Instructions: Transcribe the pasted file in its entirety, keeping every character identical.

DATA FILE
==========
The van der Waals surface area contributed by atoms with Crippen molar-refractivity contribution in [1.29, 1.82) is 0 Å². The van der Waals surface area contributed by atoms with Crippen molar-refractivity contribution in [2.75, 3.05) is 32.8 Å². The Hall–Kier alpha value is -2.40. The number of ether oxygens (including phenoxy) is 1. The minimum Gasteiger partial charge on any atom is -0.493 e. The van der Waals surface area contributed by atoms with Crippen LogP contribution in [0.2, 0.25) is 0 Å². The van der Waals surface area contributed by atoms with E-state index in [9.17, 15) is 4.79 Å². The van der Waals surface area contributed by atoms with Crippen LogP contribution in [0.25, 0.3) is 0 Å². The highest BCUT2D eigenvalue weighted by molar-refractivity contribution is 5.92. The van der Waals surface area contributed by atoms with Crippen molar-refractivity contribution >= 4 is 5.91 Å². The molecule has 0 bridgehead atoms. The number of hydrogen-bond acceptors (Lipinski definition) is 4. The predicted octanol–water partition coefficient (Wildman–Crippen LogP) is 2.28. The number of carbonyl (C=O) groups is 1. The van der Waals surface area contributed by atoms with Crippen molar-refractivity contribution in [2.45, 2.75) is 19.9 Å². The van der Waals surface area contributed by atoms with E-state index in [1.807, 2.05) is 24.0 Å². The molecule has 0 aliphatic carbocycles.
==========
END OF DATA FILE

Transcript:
The van der Waals surface area contributed by atoms with Crippen molar-refractivity contribution in [1.29, 1.82) is 0 Å². The van der Waals surface area contributed by atoms with Crippen molar-refractivity contribution in [2.75, 3.05) is 32.8 Å². The Hall–Kier alpha value is -2.40. The number of ether oxygens (including phenoxy) is 1. The minimum Gasteiger partial charge on any atom is -0.493 e. The van der Waals surface area contributed by atoms with Crippen LogP contribution in [0.2, 0.25) is 0 Å². The van der Waals surface area contributed by atoms with E-state index in [9.17, 15) is 4.79 Å². The van der Waals surface area contributed by atoms with Crippen LogP contribution in [0.25, 0.3) is 0 Å². The highest BCUT2D eigenvalue weighted by molar-refractivity contribution is 5.92. The van der Waals surface area contributed by atoms with Crippen molar-refractivity contribution >= 4 is 5.91 Å². The molecule has 0 bridgehead atoms. The number of hydrogen-bond acceptors (Lipinski definition) is 4. The predicted octanol–water partition coefficient (Wildman–Crippen LogP) is 2.28. The number of carbonyl (C=O) groups is 1. The van der Waals surface area contributed by atoms with Crippen molar-refractivity contribution in [2.45, 2.75) is 19.9 Å². The van der Waals surface area contributed by atoms with E-state index in [1.807, 2.05) is 24.0 Å². The molecule has 0 aliphatic carbocycles.